Several basic characteristics of the short story as a genre merge in the stories of Bernard Malamud to make his short fiction prototypical of the form and to ensure his place in world literature as one of the most masterful short-story writers in the twentieth century. First of all, in a complex aesthetic way, Malamud combines elements of the folktale with a post-Chekhovian poetic technique. Second, he focuses on what Irish short-story writer Frank O’Connor once called a “submerged population group.” Third, in a concrete way he illuminates complex and universal moral issues that bind all humans together.
Despite the current critical obsession with multicultural groups, postcolonial polemics, and political issues as criteria for literary and critical worth, Malamud will always pose challenges as a great writer, not because he is Jewish or because he wrote about a marginalized group but because he exhibits himself as that rare and wonderful combination of consummate craftsman and profoundly imaginative and morally concerned human artist. Malamud particularizes universal human suffering and the difficult human challenge to come to terms with the mysterious other in the concrete experiences of Jews, thereby universalizing the Jewish experience as being wholly human. As the old tailor Manischevitz says in “Angel Levine” after accepting the Black Angel Levine as a divine messenger, “Believe me, there are Jews everywhere.” Indeed, in Malamud’s worldview, all who suffer are Jews.
The suffering that plagues Malamud’s ghetto Jews is not the result of economics or politics or social injustice; it is the result of being merely human and thus ultimately alone in the world. Consequently, the suffering of Malamud’s characters cannot be relieved by social reform, organized charity, or political change, but only by the love, understanding, and sacrifice of other human beings. Whereas the former is merely political, the latter is constantly a challenge, for it places impossible demands on each individual in the community.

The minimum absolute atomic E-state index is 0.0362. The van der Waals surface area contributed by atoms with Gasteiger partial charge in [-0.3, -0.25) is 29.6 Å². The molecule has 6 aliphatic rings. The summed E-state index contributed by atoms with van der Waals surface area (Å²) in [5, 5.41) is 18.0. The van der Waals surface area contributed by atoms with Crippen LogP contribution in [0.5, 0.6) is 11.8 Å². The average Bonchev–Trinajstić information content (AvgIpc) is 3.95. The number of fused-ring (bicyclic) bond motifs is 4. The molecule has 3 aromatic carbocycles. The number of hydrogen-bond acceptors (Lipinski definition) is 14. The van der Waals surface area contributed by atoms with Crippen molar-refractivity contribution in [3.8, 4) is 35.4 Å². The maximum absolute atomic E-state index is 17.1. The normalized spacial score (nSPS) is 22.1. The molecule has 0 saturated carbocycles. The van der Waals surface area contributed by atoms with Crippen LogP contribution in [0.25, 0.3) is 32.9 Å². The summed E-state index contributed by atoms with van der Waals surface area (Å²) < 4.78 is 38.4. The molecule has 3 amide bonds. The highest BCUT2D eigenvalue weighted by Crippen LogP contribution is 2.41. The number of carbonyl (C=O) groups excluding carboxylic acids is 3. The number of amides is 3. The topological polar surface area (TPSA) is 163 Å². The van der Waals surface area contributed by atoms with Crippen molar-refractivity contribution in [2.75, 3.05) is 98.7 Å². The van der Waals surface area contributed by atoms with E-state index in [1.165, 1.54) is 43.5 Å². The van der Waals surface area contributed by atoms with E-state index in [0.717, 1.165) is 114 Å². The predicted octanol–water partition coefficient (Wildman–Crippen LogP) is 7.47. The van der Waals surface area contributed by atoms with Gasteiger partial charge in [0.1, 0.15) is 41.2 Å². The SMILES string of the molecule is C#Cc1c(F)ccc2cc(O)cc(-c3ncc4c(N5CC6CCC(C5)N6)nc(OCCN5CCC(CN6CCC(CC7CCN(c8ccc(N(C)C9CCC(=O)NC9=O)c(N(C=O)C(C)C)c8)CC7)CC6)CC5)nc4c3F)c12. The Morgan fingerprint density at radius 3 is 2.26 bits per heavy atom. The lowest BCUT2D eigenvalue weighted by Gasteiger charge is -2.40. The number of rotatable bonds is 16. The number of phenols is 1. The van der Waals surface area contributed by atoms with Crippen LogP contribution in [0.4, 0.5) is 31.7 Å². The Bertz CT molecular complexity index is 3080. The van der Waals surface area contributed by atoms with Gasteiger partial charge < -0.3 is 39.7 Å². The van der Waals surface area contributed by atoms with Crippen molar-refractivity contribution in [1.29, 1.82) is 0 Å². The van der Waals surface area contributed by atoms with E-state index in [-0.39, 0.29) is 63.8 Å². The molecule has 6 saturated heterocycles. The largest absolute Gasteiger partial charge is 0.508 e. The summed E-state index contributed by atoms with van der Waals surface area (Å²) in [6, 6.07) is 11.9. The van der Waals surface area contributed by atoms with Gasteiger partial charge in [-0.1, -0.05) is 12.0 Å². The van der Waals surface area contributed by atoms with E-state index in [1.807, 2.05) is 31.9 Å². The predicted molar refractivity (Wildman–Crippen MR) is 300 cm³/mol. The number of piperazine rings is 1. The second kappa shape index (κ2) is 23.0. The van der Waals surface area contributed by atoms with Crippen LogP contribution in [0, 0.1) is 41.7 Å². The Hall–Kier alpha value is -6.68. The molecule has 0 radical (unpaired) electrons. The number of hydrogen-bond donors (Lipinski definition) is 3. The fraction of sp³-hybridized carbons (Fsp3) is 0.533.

Made up of fifty-five stories from Malamud’s four separate collections—The Magic Barrel (1958), Idiots First (1963), Pictures of Fidelman (1969), and Rembrandt’s Hat (1973)—as well as a few uncollected stories from both early and late in Malamud’s career, this anthology, edited by Robert Giroux (who has edited Malamud’s fiction since the 1950’s), organizes all of Malamud’s stories from 1940 to 1984 in the order of their composition rather than their publication. This structural device enables one to see the development of Malamud’s wide range, from realistic stories such as “The Prison,” “The First Seven Years,” “The Bill,” and “The Loan” to such thoroughly fantastic stories as “Angel Levine,” “The Jewbird,” and “Take Pity.”
Although Malamud is a master of both the realistic and the fantastic, he is at his best when he mixes conventions of the two styles in such stories as “Idiots First” and his best- known story, “The Magic Barrel.” This mixture is not so much the straight-faced acceptance of the incredible to which readers are accustomed in the Magical Realism of Jorge Luis Borges or Gabriel García Márquez, but rather a fictional world in which moral demands seem to force the supernatural into being from the psychic depths of the individual character’s secret need. It is the technique most responsible for the uniqueness of Malamud’s stories.
“The Magic Barrel,” the title story of Malamud’s 1958 National Book Award winner, is one of his most characteristic works, for it combines both symbolism and allegory and unites fairy-tale fantasy with depression-tract reality to create a world that seems both believable and incredible at once. Malamud’s manner here is that of the traditional Yiddish teller of tales, but his tight poetic technique is learned from Anton Chekhov. Although the story opens in a fairy-tale way, it soon moves to a realistic level with the young rabbinical student Leo Finkel’s practical need for a bride. Pinya Salzman, the matchmaker whom Finkel calls, is a mythic trickster from the world of Finkel’s own psychic need, appearing out of nowhere as if by magic summons. The story ends in a famous tableau in which Finkel accepts with fear and trembling the ambiguous fusion of his own need in the form of Salzman’s angelic/whorish daughter, Stella.
Malamud’s stories, although they involve age-old moral dilemmas, do not end with moral resolution, as is conventional in the traditional folklore parable; rather, in the modern post- Chekhovian manner, moral dilemmas in Malamud stories are not so much resolved as they are left frozen in a symbolic epiphany or ironic gesture. Malamud’s characters are often caught in a moral quandary that they not only cannot resolve but also cannot understand, at least until it is too late. At the end of “Take Pity,” for example, Rosen does all he can to help a proud widow, but when she continues to refuse his aid,...
(The entire section is 2053 words.)